The people of Assam have traditionally been craftsmen from time
immemorial. Though Assam is mostly known for its exquisite silks
and the bamboo and cane products,
several other crafts are also made here.
Cane and Bamboo
Cane and bamboo have remained inseparable parts of life in Assam.
They happen to be the two most commonly-used items in daily life,
ranging from household implements to construction of dwelling houses
to weaving accessories to musical instruments.
The Jappi, the traditional sunshade continues to be the most prestigious
of bamboo items of the state, and it has been in use since the days
when the great Chinese traveller Hiuen Tsang came to Assam that
visitors are welcomed with a jaapi.
Cane and bamboo furnitures on the other hand have been a hit both
in the domestic as well as the export market, while paati, the traditional
mat has found its way into the world of interior decoration.
Bell-metal and brass have been the most commonly used metals for
the Assamese artisan. Traditional utensils and fancy artiicles designed
by these artisans are found in every Assamese household. The Xorai
and bota have in use for centuries, to offer betel-nut and paan
while welcoming distinguished guests.
The entire population of two townships near Guwahati - Hajo and
Sarthebari, are engaged in producing traditional bell-metal and
brass articles. They have also used their innovative skills to design
modern day articles to compete with the changing times.
Gold, silver and copper too form a part of traditional metal craft
in Assam and the State Museum in Guwahati has a rich collection
of items made of these metals. Gold however is now used only for
Assam is the home of several types of silks, the most prominent
and prestigious being muga, the golden silk exclusive only to this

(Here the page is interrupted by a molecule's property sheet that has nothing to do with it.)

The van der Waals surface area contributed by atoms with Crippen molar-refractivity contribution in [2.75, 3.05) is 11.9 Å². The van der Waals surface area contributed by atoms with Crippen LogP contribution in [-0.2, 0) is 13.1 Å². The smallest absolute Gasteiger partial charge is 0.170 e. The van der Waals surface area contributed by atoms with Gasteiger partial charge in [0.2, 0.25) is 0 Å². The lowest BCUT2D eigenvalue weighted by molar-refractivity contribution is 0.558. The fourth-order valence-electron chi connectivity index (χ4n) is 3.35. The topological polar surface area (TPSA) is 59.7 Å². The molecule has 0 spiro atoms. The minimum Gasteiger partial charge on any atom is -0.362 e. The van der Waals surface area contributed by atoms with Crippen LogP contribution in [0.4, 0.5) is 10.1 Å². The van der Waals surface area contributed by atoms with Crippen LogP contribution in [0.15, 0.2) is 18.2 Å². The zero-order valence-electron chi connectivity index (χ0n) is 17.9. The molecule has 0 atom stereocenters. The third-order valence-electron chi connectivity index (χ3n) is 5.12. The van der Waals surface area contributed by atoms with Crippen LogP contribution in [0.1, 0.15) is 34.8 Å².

state. Muga apart, there is paat, as also eri, the latter being
used in manufacture of warm clothes for winter.Of a naturally rich
colour, muga is the finest of India's wild silks. It is produced
only in Assam.
The women of Assam weave fairy tales in their looms. Skill to weave
was the primary qualification of a young girl for her eligibility
for marriage. This perhaps explains why Assam has the largest concentration
of Handlooms and weavers in India. One of the world's finest artistic
traditions finds expression in their exquisitely woven 'Eri', 'Muga'
and 'Pat' fabrics.
The traditional handloom silks still hold their own in world markets
They score over factory-made silks in the richness of their textures
and designs, in their individuality, character and classic beauty.
No two handwoven silks are exactly alike. Personality of the weaver,
her hereditary skill, her innate sense of colour and balance all
help to create a unique product.
Today, India exports a wide variety of silks to western Europe
and the United States, especially as exclusive furnishing fabrics.
Boutiques and fashion houses, designers and interior decorators
have the advantage of getting custom-woven fabrics in the designs,
weaves and colours of their choice. A service that ensures an exclusive
product not easily repeatable by competitors.
The Tribals on the other hand have a wide variety of colourful
costumes, some of which have earned International repute through
the export market.
Weaving in Assam is so replete with artistic sensibility and so
intimately linked to folk life that Gandhiji, during his famous
tour to promote khadi and swadeshi, was so moved that he remarked
: "Assamese women weave fairy tales in their clothes!"
The toys of Assam have been broadly classified under four heads
: (i) clay toys, (ii) pith, (iii) wooden and bamboo toys, and (iv)
cloth and cloth-and-mud toys.
While the human figure, especially dolls, brides and grooms, is
the most common theme of all kinds of toys, a variety of animals
forms have also dominated the clay-toys scene of Assam. Clay traditionally
made by the Kumar and Hira communities, have often depicted different
animals too, while gods, goddesses and other mythological figures